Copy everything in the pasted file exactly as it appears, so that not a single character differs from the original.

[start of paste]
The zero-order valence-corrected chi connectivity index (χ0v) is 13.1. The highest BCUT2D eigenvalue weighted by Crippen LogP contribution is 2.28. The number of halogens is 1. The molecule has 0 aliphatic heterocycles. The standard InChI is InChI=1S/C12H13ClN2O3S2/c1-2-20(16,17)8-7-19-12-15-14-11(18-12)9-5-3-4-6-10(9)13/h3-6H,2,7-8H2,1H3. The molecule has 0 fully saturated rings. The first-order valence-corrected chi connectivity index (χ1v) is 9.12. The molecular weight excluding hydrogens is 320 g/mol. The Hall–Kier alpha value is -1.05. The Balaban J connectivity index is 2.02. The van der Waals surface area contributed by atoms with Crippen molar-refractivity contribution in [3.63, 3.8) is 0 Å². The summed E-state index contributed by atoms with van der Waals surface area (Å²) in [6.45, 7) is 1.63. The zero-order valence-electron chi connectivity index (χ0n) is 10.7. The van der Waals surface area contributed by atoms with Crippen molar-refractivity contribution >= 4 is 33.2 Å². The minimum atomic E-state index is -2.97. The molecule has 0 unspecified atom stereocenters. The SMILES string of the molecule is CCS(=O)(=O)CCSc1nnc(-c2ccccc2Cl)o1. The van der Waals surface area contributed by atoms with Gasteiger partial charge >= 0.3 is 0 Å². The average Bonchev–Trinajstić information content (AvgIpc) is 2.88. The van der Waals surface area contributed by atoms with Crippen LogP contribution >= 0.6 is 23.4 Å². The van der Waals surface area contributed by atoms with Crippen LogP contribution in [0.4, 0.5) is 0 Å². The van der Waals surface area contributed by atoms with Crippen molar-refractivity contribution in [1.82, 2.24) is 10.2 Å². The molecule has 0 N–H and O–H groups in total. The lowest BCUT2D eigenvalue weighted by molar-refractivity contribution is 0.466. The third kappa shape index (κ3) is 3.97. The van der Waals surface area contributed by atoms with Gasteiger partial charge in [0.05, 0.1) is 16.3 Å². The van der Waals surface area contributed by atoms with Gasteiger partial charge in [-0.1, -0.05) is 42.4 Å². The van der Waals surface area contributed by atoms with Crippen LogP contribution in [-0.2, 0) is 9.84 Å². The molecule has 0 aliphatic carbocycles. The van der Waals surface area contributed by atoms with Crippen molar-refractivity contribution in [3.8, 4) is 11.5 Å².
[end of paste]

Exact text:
The zero-order valence-corrected chi connectivity index (χ0v) is 13.1. The highest BCUT2D eigenvalue weighted by Crippen LogP contribution is 2.28. The number of halogens is 1. The molecule has 0 aliphatic heterocycles. The standard InChI is InChI=1S/C12H13ClN2O3S2/c1-2-20(16,17)8-7-19-12-15-14-11(18-12)9-5-3-4-6-10(9)13/h3-6H,2,7-8H2,1H3. The molecule has 0 fully saturated rings. The first-order valence-corrected chi connectivity index (χ1v) is 9.12. The molecular weight excluding hydrogens is 320 g/mol. The Hall–Kier alpha value is -1.05. The Balaban J connectivity index is 2.02. The van der Waals surface area contributed by atoms with Crippen molar-refractivity contribution in [3.63, 3.8) is 0 Å². The summed E-state index contributed by atoms with van der Waals surface area (Å²) in [6.45, 7) is 1.63. The zero-order valence-electron chi connectivity index (χ0n) is 10.7. The van der Waals surface area contributed by atoms with Crippen molar-refractivity contribution >= 4 is 33.2 Å². The minimum atomic E-state index is -2.97. The molecule has 0 unspecified atom stereocenters. The SMILES string of the molecule is CCS(=O)(=O)CCSc1nnc(-c2ccccc2Cl)o1. The van der Waals surface area contributed by atoms with Gasteiger partial charge >= 0.3 is 0 Å². The average Bonchev–Trinajstić information content (AvgIpc) is 2.88. The van der Waals surface area contributed by atoms with Crippen LogP contribution >= 0.6 is 23.4 Å². The van der Waals surface area contributed by atoms with Crippen LogP contribution in [0.4, 0.5) is 0 Å². The van der Waals surface area contributed by atoms with Crippen molar-refractivity contribution in [1.82, 2.24) is 10.2 Å². The molecule has 0 N–H and O–H groups in total. The lowest BCUT2D eigenvalue weighted by molar-refractivity contribution is 0.466. The third kappa shape index (κ3) is 3.97. The van der Waals surface area contributed by atoms with Gasteiger partial charge in [0.05, 0.1) is 16.3 Å². The van der Waals surface area contributed by atoms with Gasteiger partial charge in [-0.1, -0.05) is 42.4 Å². The van der Waals surface area contributed by atoms with Crippen LogP contribution in [-0.2, 0) is 9.84 Å². The molecule has 0 aliphatic carbocycles. The van der Waals surface area contributed by atoms with Crippen molar-refractivity contribution in [3.8, 4) is 11.5 Å².